1. Bitfinex has the ability to repay debt through its exchange business and will continue to be public. In the documents submitted last week, the New York State Attorney's Office strongly stated that the main appeal of its lawsuits is consumer protection, and they will allow Bitfinex to operate on this basis. In this way, the fate of Bitfinex and Tether is complexly linked.
2. By working with the authorities, Bitfinex can retrieve funds currently seized by the US, Spanish and Portuguese authorities. (Blue Fox Note: There is a saying that the United States, Portugal and Poland, not Spain.)
3. If neither Article 1 nor Article 2 is possible, the equity and asset value of Bitfinex is sufficient to support the inadequacy of Tether's currency reserves. Although they may have some dollar and crypto assets on their balance sheets, it is unclear what the value of the company is when the transaction is suspended.
Since Tether's ToS was updated at the beginning of the year, a large number of people holding USDT may know that uncertainty is happening. Despite this, Tether still trades at a price close to its convertible value, which indicates that USDT's big players have confidence in its overall anchoring ability.
However, there is an additional problem. The biggest holder of Tether is the exchange. At the time of this writing, Binance has a $700 million USDT. Although most of this may be assets held by customers, there are some secrets in the industry that use USDT to lock in profits.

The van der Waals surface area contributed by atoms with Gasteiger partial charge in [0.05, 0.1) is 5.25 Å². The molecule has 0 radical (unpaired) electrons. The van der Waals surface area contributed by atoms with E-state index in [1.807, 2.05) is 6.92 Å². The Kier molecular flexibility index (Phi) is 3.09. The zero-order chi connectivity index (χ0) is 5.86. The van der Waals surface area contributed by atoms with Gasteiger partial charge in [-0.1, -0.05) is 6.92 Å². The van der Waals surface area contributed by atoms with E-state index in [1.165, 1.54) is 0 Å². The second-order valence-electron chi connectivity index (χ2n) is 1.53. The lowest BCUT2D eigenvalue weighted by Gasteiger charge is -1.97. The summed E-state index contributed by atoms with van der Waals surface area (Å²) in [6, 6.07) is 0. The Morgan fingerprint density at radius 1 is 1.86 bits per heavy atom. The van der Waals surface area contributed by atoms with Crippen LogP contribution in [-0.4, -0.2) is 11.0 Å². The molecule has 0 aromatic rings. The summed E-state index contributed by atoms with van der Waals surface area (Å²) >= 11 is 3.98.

For exchanges, whether they like it or not, they will be consistent with the stability of Bitfinex and Tether. This means that the exchanges in the ecosystem offer seemingly permanent bids for USDT up to $1 to avoid decoupling the dollar before Bitfinex repays its loan.
On the surface, shorting the USDT is very attractive: the short-term run is unlikely, which means that if the USDT is anchored, there will be asymmetrical gains. Structurally, doing this is harder than it seems. It is very difficult, if not impossible, to borrow USDT on a large scale. Even on a small scale, its lending rate can exceed 15-20%. There are two types of transactions that can be executed:
1. Directional shorting method, applicable to any size. Except for Bitfinex shutdown, it is unlikely to offer a profitable opportunity because of the systemic support for Tether and the benefits of seeing it off anchor.